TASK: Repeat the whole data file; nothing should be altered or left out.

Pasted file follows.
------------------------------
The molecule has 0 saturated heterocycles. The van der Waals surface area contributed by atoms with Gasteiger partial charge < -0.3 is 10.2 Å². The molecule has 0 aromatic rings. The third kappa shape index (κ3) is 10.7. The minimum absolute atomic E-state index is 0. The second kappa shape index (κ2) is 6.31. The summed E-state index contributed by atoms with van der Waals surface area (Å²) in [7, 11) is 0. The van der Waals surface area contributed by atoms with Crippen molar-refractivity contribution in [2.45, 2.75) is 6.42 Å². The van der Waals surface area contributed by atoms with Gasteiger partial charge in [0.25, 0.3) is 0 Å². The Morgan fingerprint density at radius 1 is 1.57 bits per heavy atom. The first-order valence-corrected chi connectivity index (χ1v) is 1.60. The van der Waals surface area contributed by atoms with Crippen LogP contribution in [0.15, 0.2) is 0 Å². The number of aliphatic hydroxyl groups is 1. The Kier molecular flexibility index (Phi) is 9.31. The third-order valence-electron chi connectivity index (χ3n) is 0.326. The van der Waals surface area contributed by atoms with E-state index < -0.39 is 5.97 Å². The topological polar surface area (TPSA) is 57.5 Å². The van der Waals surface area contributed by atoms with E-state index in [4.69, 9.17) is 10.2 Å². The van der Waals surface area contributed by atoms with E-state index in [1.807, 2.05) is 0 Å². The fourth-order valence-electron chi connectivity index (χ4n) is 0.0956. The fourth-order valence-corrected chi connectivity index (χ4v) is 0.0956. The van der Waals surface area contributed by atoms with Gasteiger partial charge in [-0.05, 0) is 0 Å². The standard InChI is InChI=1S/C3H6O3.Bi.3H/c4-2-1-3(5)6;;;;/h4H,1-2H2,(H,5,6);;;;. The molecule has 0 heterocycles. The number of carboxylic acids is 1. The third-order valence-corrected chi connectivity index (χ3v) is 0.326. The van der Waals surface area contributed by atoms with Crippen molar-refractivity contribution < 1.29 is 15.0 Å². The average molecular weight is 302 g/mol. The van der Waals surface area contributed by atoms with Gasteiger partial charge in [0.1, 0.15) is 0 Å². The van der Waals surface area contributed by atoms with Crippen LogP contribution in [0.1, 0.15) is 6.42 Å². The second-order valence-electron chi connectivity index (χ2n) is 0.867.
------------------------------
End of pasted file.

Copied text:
The molecule has 0 saturated heterocycles. The van der Waals surface area contributed by atoms with Gasteiger partial charge < -0.3 is 10.2 Å². The molecule has 0 aromatic rings. The third kappa shape index (κ3) is 10.7. The minimum absolute atomic E-state index is 0. The second kappa shape index (κ2) is 6.31. The summed E-state index contributed by atoms with van der Waals surface area (Å²) in [7, 11) is 0. The van der Waals surface area contributed by atoms with Crippen molar-refractivity contribution in [2.45, 2.75) is 6.42 Å². The van der Waals surface area contributed by atoms with Gasteiger partial charge in [0.25, 0.3) is 0 Å². The Morgan fingerprint density at radius 1 is 1.57 bits per heavy atom. The first-order valence-corrected chi connectivity index (χ1v) is 1.60. The van der Waals surface area contributed by atoms with Crippen LogP contribution in [0.15, 0.2) is 0 Å². The number of aliphatic hydroxyl groups is 1. The Kier molecular flexibility index (Phi) is 9.31. The third-order valence-electron chi connectivity index (χ3n) is 0.326. The van der Waals surface area contributed by atoms with E-state index < -0.39 is 5.97 Å². The topological polar surface area (TPSA) is 57.5 Å². The van der Waals surface area contributed by atoms with E-state index in [4.69, 9.17) is 10.2 Å². The van der Waals surface area contributed by atoms with E-state index in [1.807, 2.05) is 0 Å². The fourth-order valence-electron chi connectivity index (χ4n) is 0.0956. The fourth-order valence-corrected chi connectivity index (χ4v) is 0.0956. The van der Waals surface area contributed by atoms with Gasteiger partial charge in [-0.05, 0) is 0 Å². The standard InChI is InChI=1S/C3H6O3.Bi.3H/c4-2-1-3(5)6;;;;/h4H,1-2H2,(H,5,6);;;;. The molecule has 0 heterocycles. The number of carboxylic acids is 1. The third-order valence-corrected chi connectivity index (χ3v) is 0.326. The van der Waals surface area contributed by atoms with Crippen molar-refractivity contribution < 1.29 is 15.0 Å². The average molecular weight is 302 g/mol. The van der Waals surface area contributed by atoms with Gasteiger partial charge in [0.1, 0.15) is 0 Å². The van der Waals surface area contributed by atoms with Crippen LogP contribution in [0.1, 0.15) is 6.42 Å². The second-order valence-electron chi connectivity index (χ2n) is 0.867.